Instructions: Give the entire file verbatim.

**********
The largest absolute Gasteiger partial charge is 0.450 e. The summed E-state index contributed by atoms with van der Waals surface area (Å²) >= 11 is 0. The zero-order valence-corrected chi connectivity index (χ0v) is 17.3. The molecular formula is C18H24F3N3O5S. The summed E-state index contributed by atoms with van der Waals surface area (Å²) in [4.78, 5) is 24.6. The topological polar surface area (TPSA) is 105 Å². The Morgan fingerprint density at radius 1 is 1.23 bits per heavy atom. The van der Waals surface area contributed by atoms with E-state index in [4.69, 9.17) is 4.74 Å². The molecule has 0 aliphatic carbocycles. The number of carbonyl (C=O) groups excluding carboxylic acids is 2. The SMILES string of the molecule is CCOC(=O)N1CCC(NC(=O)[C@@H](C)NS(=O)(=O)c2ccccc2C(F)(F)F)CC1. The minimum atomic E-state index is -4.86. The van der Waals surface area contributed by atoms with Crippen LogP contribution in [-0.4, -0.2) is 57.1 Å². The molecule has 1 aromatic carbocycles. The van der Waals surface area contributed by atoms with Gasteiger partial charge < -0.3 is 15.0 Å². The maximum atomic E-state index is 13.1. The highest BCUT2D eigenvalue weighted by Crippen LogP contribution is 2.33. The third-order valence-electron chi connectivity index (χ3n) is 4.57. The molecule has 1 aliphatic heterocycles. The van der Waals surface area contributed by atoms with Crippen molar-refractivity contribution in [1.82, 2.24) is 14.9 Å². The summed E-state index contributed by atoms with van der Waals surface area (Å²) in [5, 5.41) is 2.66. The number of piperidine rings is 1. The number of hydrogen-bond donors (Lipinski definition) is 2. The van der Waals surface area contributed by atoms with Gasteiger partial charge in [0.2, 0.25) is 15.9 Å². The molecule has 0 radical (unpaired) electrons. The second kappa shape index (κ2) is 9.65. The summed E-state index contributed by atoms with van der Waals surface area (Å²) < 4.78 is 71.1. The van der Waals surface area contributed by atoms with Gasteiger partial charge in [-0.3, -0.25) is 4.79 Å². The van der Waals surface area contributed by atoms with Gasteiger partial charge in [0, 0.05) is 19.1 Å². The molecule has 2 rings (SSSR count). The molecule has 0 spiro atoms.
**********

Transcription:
The largest absolute Gasteiger partial charge is 0.450 e. The summed E-state index contributed by atoms with van der Waals surface area (Å²) >= 11 is 0. The zero-order valence-corrected chi connectivity index (χ0v) is 17.3. The molecular formula is C18H24F3N3O5S. The summed E-state index contributed by atoms with van der Waals surface area (Å²) in [4.78, 5) is 24.6. The topological polar surface area (TPSA) is 105 Å². The Morgan fingerprint density at radius 1 is 1.23 bits per heavy atom. The van der Waals surface area contributed by atoms with E-state index in [4.69, 9.17) is 4.74 Å². The molecule has 0 aliphatic carbocycles. The number of carbonyl (C=O) groups excluding carboxylic acids is 2. The SMILES string of the molecule is CCOC(=O)N1CCC(NC(=O)[C@@H](C)NS(=O)(=O)c2ccccc2C(F)(F)F)CC1. The minimum atomic E-state index is -4.86. The van der Waals surface area contributed by atoms with Crippen LogP contribution in [-0.4, -0.2) is 57.1 Å². The molecule has 1 aromatic carbocycles. The van der Waals surface area contributed by atoms with Gasteiger partial charge < -0.3 is 15.0 Å². The maximum atomic E-state index is 13.1. The highest BCUT2D eigenvalue weighted by Crippen LogP contribution is 2.33. The third-order valence-electron chi connectivity index (χ3n) is 4.57. The molecule has 1 aliphatic heterocycles. The van der Waals surface area contributed by atoms with Crippen molar-refractivity contribution in [1.82, 2.24) is 14.9 Å². The summed E-state index contributed by atoms with van der Waals surface area (Å²) in [5, 5.41) is 2.66. The number of piperidine rings is 1. The number of hydrogen-bond donors (Lipinski definition) is 2. The van der Waals surface area contributed by atoms with Gasteiger partial charge in [0.2, 0.25) is 15.9 Å². The molecule has 0 radical (unpaired) electrons. The second kappa shape index (κ2) is 9.65. The summed E-state index contributed by atoms with van der Waals surface area (Å²) < 4.78 is 71.1. The van der Waals surface area contributed by atoms with Gasteiger partial charge in [-0.3, -0.25) is 4.79 Å². The van der Waals surface area contributed by atoms with Gasteiger partial charge in [0, 0.05) is 19.1 Å². The molecule has 2 rings (SSSR count). The molecule has 0 spiro atoms.